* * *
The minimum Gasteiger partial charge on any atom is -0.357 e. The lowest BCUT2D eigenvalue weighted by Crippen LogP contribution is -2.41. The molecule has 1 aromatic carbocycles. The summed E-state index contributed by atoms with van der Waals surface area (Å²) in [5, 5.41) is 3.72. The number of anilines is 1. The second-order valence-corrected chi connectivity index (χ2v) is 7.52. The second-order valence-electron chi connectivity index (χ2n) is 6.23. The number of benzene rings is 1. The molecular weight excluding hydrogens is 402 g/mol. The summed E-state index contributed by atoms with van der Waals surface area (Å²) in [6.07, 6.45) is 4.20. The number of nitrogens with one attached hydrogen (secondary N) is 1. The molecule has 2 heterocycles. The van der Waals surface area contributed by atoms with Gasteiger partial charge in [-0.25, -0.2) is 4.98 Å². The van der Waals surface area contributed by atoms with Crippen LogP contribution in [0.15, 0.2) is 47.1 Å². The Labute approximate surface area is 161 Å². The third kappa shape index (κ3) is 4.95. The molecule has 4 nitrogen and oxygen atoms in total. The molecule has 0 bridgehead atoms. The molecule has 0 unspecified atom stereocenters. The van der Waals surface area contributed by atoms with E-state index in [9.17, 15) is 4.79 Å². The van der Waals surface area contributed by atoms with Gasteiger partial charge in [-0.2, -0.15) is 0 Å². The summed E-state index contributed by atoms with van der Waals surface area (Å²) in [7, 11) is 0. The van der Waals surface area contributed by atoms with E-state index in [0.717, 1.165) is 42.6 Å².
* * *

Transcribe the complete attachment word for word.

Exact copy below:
The minimum Gasteiger partial charge on any atom is -0.357 e. The lowest BCUT2D eigenvalue weighted by Crippen LogP contribution is -2.41. The molecule has 1 aromatic carbocycles. The summed E-state index contributed by atoms with van der Waals surface area (Å²) in [5, 5.41) is 3.72. The number of anilines is 1. The second-order valence-corrected chi connectivity index (χ2v) is 7.52. The second-order valence-electron chi connectivity index (χ2n) is 6.23. The number of benzene rings is 1. The molecular weight excluding hydrogens is 402 g/mol. The summed E-state index contributed by atoms with van der Waals surface area (Å²) in [6.07, 6.45) is 4.20. The number of nitrogens with one attached hydrogen (secondary N) is 1. The molecule has 2 heterocycles. The van der Waals surface area contributed by atoms with Gasteiger partial charge in [-0.25, -0.2) is 4.98 Å². The van der Waals surface area contributed by atoms with Crippen LogP contribution in [0.15, 0.2) is 47.1 Å². The Labute approximate surface area is 161 Å². The third kappa shape index (κ3) is 4.95. The molecule has 4 nitrogen and oxygen atoms in total. The molecule has 0 bridgehead atoms. The molecule has 0 unspecified atom stereocenters. The van der Waals surface area contributed by atoms with E-state index in [9.17, 15) is 4.79 Å². The van der Waals surface area contributed by atoms with Gasteiger partial charge in [-0.2, -0.15) is 0 Å². The summed E-state index contributed by atoms with van der Waals surface area (Å²) in [7, 11) is 0. The van der Waals surface area contributed by atoms with E-state index in [0.717, 1.165) is 42.6 Å².